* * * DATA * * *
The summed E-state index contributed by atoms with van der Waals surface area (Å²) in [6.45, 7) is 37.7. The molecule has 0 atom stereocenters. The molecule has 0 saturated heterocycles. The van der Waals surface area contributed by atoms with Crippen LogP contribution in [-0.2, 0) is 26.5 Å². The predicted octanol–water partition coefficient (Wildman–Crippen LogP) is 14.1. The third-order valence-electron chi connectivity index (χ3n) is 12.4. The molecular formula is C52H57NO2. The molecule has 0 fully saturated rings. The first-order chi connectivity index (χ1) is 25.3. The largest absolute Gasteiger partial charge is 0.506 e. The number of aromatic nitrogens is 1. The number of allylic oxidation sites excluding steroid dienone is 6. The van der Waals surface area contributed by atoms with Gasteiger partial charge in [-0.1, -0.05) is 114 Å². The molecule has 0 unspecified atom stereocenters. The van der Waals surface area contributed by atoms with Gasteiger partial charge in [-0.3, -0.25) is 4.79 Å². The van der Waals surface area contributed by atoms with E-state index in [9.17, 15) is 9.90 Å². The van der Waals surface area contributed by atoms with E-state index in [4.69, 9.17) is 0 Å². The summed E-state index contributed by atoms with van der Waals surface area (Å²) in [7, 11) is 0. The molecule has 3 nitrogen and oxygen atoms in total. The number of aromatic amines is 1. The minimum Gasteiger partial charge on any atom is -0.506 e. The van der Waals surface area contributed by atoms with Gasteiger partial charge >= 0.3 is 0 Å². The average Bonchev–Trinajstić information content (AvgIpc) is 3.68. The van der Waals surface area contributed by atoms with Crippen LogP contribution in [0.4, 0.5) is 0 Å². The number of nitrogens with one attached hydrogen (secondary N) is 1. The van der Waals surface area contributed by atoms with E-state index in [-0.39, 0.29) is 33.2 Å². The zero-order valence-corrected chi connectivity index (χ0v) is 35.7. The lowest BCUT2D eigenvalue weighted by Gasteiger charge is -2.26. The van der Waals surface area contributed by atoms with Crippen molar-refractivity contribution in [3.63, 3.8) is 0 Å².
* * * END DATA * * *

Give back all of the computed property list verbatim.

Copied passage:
The summed E-state index contributed by atoms with van der Waals surface area (Å²) in [6.45, 7) is 37.7. The molecule has 0 atom stereocenters. The molecule has 0 saturated heterocycles. The van der Waals surface area contributed by atoms with Crippen LogP contribution in [-0.2, 0) is 26.5 Å². The predicted octanol–water partition coefficient (Wildman–Crippen LogP) is 14.1. The third-order valence-electron chi connectivity index (χ3n) is 12.4. The molecular formula is C52H57NO2. The molecule has 0 fully saturated rings. The first-order chi connectivity index (χ1) is 25.3. The largest absolute Gasteiger partial charge is 0.506 e. The number of aromatic nitrogens is 1. The number of allylic oxidation sites excluding steroid dienone is 6. The van der Waals surface area contributed by atoms with Gasteiger partial charge in [-0.1, -0.05) is 114 Å². The molecule has 0 unspecified atom stereocenters. The van der Waals surface area contributed by atoms with Gasteiger partial charge in [-0.3, -0.25) is 4.79 Å². The van der Waals surface area contributed by atoms with E-state index in [9.17, 15) is 9.90 Å². The van der Waals surface area contributed by atoms with E-state index in [4.69, 9.17) is 0 Å². The summed E-state index contributed by atoms with van der Waals surface area (Å²) in [7, 11) is 0. The molecule has 3 nitrogen and oxygen atoms in total. The number of aromatic amines is 1. The minimum Gasteiger partial charge on any atom is -0.506 e. The van der Waals surface area contributed by atoms with Gasteiger partial charge >= 0.3 is 0 Å². The average Bonchev–Trinajstić information content (AvgIpc) is 3.68. The van der Waals surface area contributed by atoms with Crippen LogP contribution in [0.4, 0.5) is 0 Å². The number of nitrogens with one attached hydrogen (secondary N) is 1. The van der Waals surface area contributed by atoms with E-state index in [-0.39, 0.29) is 33.2 Å². The zero-order valence-corrected chi connectivity index (χ0v) is 35.7. The lowest BCUT2D eigenvalue weighted by Gasteiger charge is -2.26. The van der Waals surface area contributed by atoms with Crippen molar-refractivity contribution in [3.63, 3.8) is 0 Å².